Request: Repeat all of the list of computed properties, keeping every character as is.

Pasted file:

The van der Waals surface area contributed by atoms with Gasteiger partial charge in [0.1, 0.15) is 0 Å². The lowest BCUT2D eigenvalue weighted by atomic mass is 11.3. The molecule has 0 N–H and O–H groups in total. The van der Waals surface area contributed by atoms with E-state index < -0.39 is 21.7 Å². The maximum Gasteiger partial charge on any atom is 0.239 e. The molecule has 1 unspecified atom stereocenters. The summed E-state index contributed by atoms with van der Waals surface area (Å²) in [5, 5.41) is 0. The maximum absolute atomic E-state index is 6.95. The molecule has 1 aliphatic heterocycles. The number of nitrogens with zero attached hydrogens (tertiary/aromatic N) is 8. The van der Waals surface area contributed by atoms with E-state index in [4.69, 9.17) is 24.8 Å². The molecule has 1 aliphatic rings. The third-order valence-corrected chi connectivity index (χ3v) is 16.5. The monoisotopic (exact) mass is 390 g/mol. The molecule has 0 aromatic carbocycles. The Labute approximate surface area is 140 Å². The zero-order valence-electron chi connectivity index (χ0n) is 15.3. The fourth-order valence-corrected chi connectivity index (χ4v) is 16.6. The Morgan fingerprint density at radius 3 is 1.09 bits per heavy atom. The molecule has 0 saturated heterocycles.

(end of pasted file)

The van der Waals surface area contributed by atoms with Gasteiger partial charge in [0.1, 0.15) is 0 Å². The lowest BCUT2D eigenvalue weighted by atomic mass is 11.3. The molecule has 0 N–H and O–H groups in total. The van der Waals surface area contributed by atoms with E-state index < -0.39 is 21.7 Å². The maximum Gasteiger partial charge on any atom is 0.239 e. The molecule has 1 unspecified atom stereocenters. The summed E-state index contributed by atoms with van der Waals surface area (Å²) in [5, 5.41) is 0. The maximum absolute atomic E-state index is 6.95. The molecule has 1 aliphatic heterocycles. The number of nitrogens with zero attached hydrogens (tertiary/aromatic N) is 8. The van der Waals surface area contributed by atoms with E-state index in [4.69, 9.17) is 24.8 Å². The molecule has 1 aliphatic rings. The third-order valence-corrected chi connectivity index (χ3v) is 16.5. The monoisotopic (exact) mass is 390 g/mol. The molecule has 0 aromatic carbocycles. The Labute approximate surface area is 140 Å². The zero-order valence-electron chi connectivity index (χ0n) is 15.3. The fourth-order valence-corrected chi connectivity index (χ4v) is 16.6. The Morgan fingerprint density at radius 3 is 1.09 bits per heavy atom. The molecule has 0 saturated heterocycles.